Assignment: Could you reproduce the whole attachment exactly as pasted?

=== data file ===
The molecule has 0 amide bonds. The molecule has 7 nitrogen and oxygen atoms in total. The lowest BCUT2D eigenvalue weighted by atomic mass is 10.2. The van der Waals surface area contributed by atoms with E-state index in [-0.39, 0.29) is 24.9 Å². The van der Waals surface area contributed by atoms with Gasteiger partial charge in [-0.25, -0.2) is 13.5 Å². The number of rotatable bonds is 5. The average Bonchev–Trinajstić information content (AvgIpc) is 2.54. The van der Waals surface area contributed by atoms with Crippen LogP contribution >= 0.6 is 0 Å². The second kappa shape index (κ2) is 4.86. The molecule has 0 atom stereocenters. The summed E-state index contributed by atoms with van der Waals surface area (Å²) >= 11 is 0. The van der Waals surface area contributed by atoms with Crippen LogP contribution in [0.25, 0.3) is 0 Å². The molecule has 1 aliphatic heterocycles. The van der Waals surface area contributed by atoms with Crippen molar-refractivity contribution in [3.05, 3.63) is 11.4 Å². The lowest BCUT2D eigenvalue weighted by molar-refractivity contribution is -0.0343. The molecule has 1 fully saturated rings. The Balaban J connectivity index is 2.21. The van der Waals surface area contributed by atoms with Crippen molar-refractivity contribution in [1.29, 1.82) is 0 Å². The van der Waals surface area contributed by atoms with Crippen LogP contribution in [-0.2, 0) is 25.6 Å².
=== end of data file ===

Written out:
The molecule has 0 amide bonds. The molecule has 7 nitrogen and oxygen atoms in total. The lowest BCUT2D eigenvalue weighted by atomic mass is 10.2. The van der Waals surface area contributed by atoms with E-state index in [-0.39, 0.29) is 24.9 Å². The van der Waals surface area contributed by atoms with Gasteiger partial charge in [-0.25, -0.2) is 13.5 Å². The number of rotatable bonds is 5. The average Bonchev–Trinajstić information content (AvgIpc) is 2.54. The van der Waals surface area contributed by atoms with Crippen LogP contribution >= 0.6 is 0 Å². The second kappa shape index (κ2) is 4.86. The molecule has 0 atom stereocenters. The summed E-state index contributed by atoms with van der Waals surface area (Å²) >= 11 is 0. The van der Waals surface area contributed by atoms with Crippen LogP contribution in [0.25, 0.3) is 0 Å². The molecule has 1 aliphatic heterocycles. The van der Waals surface area contributed by atoms with Crippen molar-refractivity contribution in [3.05, 3.63) is 11.4 Å². The lowest BCUT2D eigenvalue weighted by molar-refractivity contribution is -0.0343. The molecule has 1 fully saturated rings. The Balaban J connectivity index is 2.21. The van der Waals surface area contributed by atoms with Crippen molar-refractivity contribution in [1.29, 1.82) is 0 Å². The van der Waals surface area contributed by atoms with Crippen LogP contribution in [-0.2, 0) is 25.6 Å².